Scenarios Abound

Third Time Wife, Wedding Planning
question mark made out of lavender, heart-shaped crystals

image via stock.xchng | photography by Cieleke

Where you’re staring down the barrel of a 2 year (or more!) engagement, it’s tough to make any absolute plans at the beginning. Not that that stops any of us from looking for inspiration, right? And as much as I love to fill in all those Who, What, When, and Where questions*, the big one is How.

The Who is easy: Bride & Groom. An officiant. Everyone else is technically optional, but we know it’s more than that; having an idea of the size of your guest list is a good idea right now, but the details aren’t absolutely necessary just yet.

The What? Simply put, a wedding. Another blank filled in. (Though if you have a theme or something, this would be a good place to put it.)

The When? With a long engagement, you almost have your pick of dates unless you’re in a major metro area where venues book up to 2 years in advance anyway. Still, have a goal date in mind and your first and second pick for time of day. When = done.

The Where could be broad–a city or country preference–or specific to a location. What I keep finding though, is that the where has a lot to do with the How.

I, at times, can be the most optimistic person on the planet. We all have those rather Pollyanna moments, I think, looking at a situation and thinking, ‘hmmm, I could make this work, it could fabulous!’ even if it’s not what I was really looking for.

Turns out, doing this with men is not such a great idea. Doing it with venues? Could be, indeed, fabulous!

Especially in the early stages of planning, it’s great to keep an open mind on the details but have some priorities. For instance, our priorities looked like this:

  1. Great food and drinks
  2. Pretty location that can do ceremony and reception
  3. Just the people we really want there

With those 3 things in mind, each location presented various opportunities.

A semi-local (within 30 minutes for most of us) event hall would give us plenty of space to have an outdoor ceremony with a seated supper complete with centerpieces and seating cards and twinkle-lights aplenty.

On the other hand, a set of lake houses we considered renting for the long weekend could become an extended, low-key affair where we could host our out of town guests for a couple of days and have more of a house-party style cocktail reception that lasts until the last one drops.

Finally, a local garden spot would give us an opportunity to do a whole-group processional and recessional, 2nd line-style, as we traveled from the pre-ceremony mix and mingle to the ceremony site and back for the swanky reception.

And each of these scenarios had a certain charm. Sure, there would be concessions made for one location over another, but looking at the day through rose-colored glasses meant I could envision the best possible outcome for each.

After checking out 4 locations, we still hadn’t decided on a where, which meant my How was still very much up in the air, too! And, oh, the possibilities are still swirling around my head.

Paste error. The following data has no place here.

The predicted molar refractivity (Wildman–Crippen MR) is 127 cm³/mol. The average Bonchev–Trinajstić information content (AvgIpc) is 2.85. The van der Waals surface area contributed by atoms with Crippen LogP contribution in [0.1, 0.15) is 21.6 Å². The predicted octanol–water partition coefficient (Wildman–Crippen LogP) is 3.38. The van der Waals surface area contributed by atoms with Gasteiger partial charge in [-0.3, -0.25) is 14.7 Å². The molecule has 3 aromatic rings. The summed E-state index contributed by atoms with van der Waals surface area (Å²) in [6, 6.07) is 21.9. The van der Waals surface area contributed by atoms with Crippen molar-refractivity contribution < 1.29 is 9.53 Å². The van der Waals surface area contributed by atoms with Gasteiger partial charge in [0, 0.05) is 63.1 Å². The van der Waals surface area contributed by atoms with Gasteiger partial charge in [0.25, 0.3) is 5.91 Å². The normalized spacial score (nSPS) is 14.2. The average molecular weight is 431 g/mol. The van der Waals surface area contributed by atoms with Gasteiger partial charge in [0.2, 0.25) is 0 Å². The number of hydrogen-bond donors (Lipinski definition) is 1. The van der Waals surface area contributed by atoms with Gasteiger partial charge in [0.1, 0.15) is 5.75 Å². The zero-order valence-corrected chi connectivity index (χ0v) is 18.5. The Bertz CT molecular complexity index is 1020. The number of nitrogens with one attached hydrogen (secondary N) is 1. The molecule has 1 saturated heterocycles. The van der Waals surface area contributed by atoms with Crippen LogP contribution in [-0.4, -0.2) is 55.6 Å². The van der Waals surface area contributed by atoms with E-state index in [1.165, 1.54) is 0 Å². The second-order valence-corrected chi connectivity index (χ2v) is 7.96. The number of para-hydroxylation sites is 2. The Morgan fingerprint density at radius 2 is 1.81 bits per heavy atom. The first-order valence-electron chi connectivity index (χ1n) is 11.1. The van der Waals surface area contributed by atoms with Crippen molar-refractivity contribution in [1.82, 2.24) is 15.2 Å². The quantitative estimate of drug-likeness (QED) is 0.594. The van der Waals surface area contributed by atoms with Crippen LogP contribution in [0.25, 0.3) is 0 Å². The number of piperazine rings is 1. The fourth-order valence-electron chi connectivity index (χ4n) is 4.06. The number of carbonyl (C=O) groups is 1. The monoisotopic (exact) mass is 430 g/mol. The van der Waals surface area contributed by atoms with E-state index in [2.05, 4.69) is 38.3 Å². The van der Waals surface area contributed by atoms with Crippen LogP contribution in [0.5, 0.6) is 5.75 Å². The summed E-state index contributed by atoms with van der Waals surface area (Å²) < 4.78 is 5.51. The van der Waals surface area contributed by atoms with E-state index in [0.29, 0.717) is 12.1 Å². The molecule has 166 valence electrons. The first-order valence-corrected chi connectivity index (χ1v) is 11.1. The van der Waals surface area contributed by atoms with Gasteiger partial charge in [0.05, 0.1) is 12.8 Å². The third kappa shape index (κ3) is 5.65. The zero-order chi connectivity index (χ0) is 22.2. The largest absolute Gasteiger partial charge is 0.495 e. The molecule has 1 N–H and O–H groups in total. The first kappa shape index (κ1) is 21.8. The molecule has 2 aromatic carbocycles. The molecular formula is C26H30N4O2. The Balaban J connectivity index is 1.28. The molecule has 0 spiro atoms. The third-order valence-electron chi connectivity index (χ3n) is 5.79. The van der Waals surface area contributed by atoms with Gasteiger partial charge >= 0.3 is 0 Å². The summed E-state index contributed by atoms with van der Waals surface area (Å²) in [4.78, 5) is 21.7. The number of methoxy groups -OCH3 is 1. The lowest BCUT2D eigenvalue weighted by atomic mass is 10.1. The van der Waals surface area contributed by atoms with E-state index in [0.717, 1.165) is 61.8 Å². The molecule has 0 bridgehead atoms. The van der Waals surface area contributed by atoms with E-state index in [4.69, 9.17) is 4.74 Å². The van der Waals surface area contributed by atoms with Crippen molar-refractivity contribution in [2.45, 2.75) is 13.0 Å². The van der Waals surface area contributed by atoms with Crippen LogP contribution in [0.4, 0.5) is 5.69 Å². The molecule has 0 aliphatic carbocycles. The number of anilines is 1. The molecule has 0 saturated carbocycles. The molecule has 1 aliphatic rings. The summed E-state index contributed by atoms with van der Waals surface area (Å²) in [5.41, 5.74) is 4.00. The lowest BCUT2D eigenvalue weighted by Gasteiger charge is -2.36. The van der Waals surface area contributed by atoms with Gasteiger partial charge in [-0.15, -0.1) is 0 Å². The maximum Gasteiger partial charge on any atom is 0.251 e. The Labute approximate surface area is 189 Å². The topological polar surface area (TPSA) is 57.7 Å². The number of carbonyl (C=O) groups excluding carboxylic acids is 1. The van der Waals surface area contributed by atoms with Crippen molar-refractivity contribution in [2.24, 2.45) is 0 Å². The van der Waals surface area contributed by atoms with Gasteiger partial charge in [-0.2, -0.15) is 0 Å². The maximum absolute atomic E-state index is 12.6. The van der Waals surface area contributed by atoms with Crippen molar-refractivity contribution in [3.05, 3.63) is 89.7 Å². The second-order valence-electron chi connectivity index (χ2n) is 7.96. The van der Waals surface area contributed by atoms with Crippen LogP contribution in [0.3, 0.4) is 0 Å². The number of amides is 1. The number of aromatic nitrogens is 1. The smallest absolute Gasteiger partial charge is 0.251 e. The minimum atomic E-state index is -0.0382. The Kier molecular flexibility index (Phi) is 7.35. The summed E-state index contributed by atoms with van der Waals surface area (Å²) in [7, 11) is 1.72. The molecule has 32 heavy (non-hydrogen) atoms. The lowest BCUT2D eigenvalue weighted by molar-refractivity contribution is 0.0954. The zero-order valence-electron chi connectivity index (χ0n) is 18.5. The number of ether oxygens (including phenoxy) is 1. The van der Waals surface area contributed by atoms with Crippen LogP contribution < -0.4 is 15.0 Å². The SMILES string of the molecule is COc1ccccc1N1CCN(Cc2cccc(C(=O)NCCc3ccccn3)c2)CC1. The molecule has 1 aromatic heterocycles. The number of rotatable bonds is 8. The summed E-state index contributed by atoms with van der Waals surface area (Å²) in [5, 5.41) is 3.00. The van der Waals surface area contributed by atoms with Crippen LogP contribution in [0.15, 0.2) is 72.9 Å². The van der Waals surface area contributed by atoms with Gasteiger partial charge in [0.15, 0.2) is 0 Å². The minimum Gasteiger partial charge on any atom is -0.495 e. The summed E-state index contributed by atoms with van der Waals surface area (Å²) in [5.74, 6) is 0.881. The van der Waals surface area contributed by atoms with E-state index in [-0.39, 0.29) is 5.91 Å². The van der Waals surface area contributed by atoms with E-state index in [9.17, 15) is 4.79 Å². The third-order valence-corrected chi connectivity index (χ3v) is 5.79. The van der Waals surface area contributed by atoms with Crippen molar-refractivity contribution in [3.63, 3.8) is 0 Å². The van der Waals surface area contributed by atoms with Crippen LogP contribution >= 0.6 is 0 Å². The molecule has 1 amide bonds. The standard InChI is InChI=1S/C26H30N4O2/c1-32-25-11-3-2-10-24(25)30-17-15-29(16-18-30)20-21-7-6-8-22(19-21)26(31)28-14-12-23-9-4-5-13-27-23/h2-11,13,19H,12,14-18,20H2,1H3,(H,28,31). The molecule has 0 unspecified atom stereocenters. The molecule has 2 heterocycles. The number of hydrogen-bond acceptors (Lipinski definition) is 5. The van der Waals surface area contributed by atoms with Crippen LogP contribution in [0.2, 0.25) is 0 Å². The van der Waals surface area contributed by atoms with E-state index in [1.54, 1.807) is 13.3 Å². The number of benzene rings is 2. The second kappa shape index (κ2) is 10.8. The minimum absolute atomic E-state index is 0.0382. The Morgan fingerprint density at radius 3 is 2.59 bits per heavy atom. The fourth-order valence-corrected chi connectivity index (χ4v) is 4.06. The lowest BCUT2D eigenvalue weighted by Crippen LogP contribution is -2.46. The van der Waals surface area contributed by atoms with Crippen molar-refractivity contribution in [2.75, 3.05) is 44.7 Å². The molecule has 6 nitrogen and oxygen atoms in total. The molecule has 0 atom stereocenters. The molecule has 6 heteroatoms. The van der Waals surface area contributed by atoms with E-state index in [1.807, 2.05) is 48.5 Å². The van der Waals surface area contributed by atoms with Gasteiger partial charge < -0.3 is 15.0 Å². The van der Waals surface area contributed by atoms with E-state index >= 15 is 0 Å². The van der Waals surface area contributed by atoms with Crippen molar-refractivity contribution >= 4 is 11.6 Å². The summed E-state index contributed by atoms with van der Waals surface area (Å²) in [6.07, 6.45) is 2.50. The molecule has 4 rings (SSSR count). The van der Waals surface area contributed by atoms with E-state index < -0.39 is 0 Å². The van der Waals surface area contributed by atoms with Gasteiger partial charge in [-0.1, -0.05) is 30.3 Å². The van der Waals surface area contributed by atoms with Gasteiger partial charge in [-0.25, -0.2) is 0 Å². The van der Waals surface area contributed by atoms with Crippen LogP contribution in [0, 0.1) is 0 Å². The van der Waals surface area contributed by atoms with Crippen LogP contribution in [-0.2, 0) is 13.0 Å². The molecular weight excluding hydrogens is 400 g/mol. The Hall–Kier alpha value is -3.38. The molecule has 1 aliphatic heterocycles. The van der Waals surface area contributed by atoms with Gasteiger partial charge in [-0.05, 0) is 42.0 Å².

Some things, however, are non-negotiable, no matter how tinted the glasses or bubbly the libation in your toasting flute. These stark realities include:

  • Capacity: If you’re preliminary guest list is 300, why are you even looking at a courtyard that will barely hold 50? On the other hand, a hall for 500 would feel very empty if you’re having an intimate wedding of 20.
  • Facilities: Renting or borrowing a house to have your way with makes for a lovely venue, but if you’ve only got 1 bathroom for 100 people, you’ll need to add the dreaded port-o-lets to avoid trouble. Not to mention what kind of kitchen facilities there might be and, oh yes, parking.
  • Budget: Yes, yes, I know it’s not a fun thought but if the venue you’re perusing is 90% of your budget, why torture yourself? Posted rates are not always carved in stone but there’s haggling for a discount and haggling for a hand-out. Let’s keep our dignity, here, shall we?

We went round and round but eventually settled on Honey Lake Plantation for all of the reasons in our original ‘pro’ column. For a while it and the Garden Center were running neck and neck, but when I started searching for caterers I found that it blew our budget all to hell over going with an all-in-one location. It also meant giving up my initial dream of a sunset ceremony followed by a tantalizing tapas reception in favor of a late-morning  ceremony followed by brunch. But we’re just as fond of breakfast any time of the day as we are of sampling lots of different foods, so it wasn’t too hard to get used to the idea.

After all, breakfast means bacon, right?

(*of course, the why is the simplest of all: because you love each other)

What came first for you, the where or the how?

Robbing Florals to Pay Rings

Third Time Wife, Wedding Planning

Wedding rings on top of cash

aka Figuring out just how your going to pay for what you want